Our desire to construct a liberal regime in Afghanistan is doomed. When we've finished there do we intend to do the same in Saudi Arabia, Kuwait, Zimbabwe, the Yemen, Somalia, China, North Korea, Russia, Belarus, Uzbekistan, Kazakhstan, Nepal, the Congo and probably most other nations in the world? There are those who would say that reform is necessary almost everywhere else including parts of the US and EU. So why are we still in Afghanistan? Principally it is to guarantee that Islamist terrorists don't attack our cities again. One option for NATO would be to talk to the Afghans from all parties and say, "You don't want us here, and as sure as night follows day we don't want to be here. If you agree not to harbor terrorists we will leave and you can run your country how you please. But the first time any terrorist act emanates from your country we will bomb you back to the stone age and we won't care how many civilians are wiped out. It is your responsibility to ensure that we are not attacked. We have offered you civilization and you have rejected it. On your heads be it."

I'm not saying that I favor this approach, but I would like to hear the arguments against it.


Burke said...

The lesson of Vietnam was that you can't fight a war half way. You can't defeat enemies who have sanctuaries and state sponsors. The Taliban have both, in Pakistan and in Iran. The mullah regime in Iran should have been taken out decades ago. And we should be more engaged with Pakistan.

Another lesson is that you cannot let the enemy hide behind civilians, especially when many of those civilians are really sympathetic to them.

The "Just War" theory that requires that a nation sacrifice its own soldiers to avoid killing civilians is a recipe for suicide.

Where does it say that the lives of civilians in some foreign country should be more important to me than the life of a son in the military or the life of the son of my neighbor?

You enemy should be attacked mercilessly as was done against Germany and Japan in WWII. You must do more than kill their military. You must destroy their will to fight.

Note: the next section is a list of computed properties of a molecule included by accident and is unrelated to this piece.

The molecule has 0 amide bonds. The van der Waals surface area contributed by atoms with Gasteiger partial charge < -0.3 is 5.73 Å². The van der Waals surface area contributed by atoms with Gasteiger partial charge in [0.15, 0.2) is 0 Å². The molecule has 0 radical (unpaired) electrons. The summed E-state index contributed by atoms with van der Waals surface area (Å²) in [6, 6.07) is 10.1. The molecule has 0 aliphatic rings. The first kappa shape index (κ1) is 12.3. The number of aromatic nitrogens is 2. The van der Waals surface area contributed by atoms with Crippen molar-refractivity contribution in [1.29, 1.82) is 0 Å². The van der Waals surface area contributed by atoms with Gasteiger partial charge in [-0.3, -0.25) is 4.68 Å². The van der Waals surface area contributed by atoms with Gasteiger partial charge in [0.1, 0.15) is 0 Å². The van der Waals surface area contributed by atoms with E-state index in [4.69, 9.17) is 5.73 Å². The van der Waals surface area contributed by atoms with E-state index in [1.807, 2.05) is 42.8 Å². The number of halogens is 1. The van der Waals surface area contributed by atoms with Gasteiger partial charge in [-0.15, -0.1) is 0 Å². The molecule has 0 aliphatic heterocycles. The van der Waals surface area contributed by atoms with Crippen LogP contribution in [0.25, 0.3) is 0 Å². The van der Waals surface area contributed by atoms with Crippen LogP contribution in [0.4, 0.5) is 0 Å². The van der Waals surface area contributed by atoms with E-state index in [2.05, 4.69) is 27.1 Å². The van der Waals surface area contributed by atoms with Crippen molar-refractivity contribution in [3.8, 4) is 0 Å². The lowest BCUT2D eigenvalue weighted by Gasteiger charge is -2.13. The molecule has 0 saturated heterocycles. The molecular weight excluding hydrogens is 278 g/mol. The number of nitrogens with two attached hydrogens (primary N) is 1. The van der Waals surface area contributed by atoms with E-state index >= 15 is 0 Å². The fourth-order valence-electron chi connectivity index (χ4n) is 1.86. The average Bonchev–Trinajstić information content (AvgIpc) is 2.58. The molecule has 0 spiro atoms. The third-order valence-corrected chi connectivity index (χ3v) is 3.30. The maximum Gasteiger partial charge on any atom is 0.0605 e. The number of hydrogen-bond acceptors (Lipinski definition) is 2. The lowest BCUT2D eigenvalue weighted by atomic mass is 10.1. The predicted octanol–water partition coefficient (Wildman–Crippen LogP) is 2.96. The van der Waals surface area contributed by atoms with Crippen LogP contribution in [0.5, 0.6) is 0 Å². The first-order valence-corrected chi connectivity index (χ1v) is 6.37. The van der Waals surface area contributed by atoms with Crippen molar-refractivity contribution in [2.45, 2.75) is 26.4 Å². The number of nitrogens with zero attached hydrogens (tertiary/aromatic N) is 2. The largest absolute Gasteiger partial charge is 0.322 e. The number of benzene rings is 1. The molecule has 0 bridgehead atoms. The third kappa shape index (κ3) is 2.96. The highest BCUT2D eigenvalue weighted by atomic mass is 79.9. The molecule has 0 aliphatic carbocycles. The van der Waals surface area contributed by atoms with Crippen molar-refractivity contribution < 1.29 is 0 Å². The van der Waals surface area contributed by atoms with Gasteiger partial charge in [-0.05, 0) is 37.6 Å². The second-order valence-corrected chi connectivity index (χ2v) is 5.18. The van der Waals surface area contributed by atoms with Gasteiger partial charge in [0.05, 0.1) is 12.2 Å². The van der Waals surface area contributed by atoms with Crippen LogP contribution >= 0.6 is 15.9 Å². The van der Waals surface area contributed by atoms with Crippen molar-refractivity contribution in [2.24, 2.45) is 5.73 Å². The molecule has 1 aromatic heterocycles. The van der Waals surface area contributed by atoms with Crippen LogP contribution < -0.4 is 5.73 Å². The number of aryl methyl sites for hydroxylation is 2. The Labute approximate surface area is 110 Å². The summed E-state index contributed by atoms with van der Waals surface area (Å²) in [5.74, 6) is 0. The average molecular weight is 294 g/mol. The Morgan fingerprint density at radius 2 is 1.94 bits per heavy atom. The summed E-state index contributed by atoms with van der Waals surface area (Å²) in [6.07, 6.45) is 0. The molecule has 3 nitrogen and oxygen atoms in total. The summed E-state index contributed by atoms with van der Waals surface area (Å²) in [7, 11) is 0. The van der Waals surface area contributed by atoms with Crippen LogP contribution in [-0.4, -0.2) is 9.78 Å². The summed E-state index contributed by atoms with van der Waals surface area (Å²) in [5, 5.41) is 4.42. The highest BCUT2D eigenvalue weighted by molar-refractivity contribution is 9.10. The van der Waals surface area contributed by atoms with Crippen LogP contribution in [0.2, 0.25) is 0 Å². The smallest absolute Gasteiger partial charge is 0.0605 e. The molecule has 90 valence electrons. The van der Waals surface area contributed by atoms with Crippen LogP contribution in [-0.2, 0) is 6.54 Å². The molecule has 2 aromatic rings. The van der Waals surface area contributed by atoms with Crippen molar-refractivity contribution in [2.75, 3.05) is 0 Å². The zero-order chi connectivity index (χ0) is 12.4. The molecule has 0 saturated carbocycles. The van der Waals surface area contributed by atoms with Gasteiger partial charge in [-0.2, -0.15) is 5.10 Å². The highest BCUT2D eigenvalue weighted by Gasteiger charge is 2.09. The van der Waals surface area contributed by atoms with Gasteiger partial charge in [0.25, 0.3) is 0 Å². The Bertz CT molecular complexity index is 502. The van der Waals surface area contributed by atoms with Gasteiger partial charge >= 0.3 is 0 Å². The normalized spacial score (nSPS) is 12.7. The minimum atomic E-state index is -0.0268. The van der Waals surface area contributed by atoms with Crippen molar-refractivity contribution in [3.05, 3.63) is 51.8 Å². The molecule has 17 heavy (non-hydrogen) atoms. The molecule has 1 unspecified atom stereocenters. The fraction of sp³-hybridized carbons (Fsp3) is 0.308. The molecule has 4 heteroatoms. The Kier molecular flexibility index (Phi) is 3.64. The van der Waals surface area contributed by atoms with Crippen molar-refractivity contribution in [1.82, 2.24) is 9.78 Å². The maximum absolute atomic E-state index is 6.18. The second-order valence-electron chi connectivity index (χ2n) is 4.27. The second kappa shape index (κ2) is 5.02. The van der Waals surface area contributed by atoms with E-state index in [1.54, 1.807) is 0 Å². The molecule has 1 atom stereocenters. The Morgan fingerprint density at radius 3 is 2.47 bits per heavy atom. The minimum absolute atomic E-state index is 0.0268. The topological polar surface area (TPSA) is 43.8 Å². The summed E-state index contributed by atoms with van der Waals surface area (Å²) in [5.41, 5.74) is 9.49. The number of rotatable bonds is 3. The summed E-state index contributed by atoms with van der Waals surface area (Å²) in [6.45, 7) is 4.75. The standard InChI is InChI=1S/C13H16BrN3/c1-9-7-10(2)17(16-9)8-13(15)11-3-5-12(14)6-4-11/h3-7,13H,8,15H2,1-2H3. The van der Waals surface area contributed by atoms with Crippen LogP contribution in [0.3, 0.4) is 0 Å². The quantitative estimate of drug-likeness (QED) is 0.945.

The goal is to end the war and impose free societies on these nations. When that is done properly, you have nations like Japan and Germany are today. The alternative is endless conflict and the decline that comes with it.

My president is MY president. It's his job to protect me and my countrymen, not to send them away to be killed in some vain altruistic enterprise. If he can't do that, he is not doing his job.

If this approach seems objectionable, I say that all the alternatives are worse.

War is hell. The only thing to do is to fight to win with the least losses to yourself and your own nation.

As for "innocents" who die, moral responsibility for that lies with those who made the wars necessary, people like Hitler, the Japanese warlords, Saddam Hussein, et al.

You can't cure cancer without doing some damage to other parts of the body. Ditto for dealing with monsters who take over nations and tyrannize their citizens and the rest of the world.

Dennis Pyritz, RN said...

Special invitation to leukemia bloggers. This month’s Book Club selection at is by leukemia and transplant survivor, Evan Handler. Handler is a noted Broadway and television actor best known as Charlotte’s boyfriend/husband in Sex and the City. He has also appeared in Lost, The West Wing, and Studio 60. This funny and poignant book covers his diagnosis with AML, his remission, relapse, and treatment with bone marrow transplant at John Hopkins and Memorial Sloan-Kettering. You can order a new or used copy of the book from my site. Discussion began today and will continue for the next three Mondays in September.
Take care, Dennis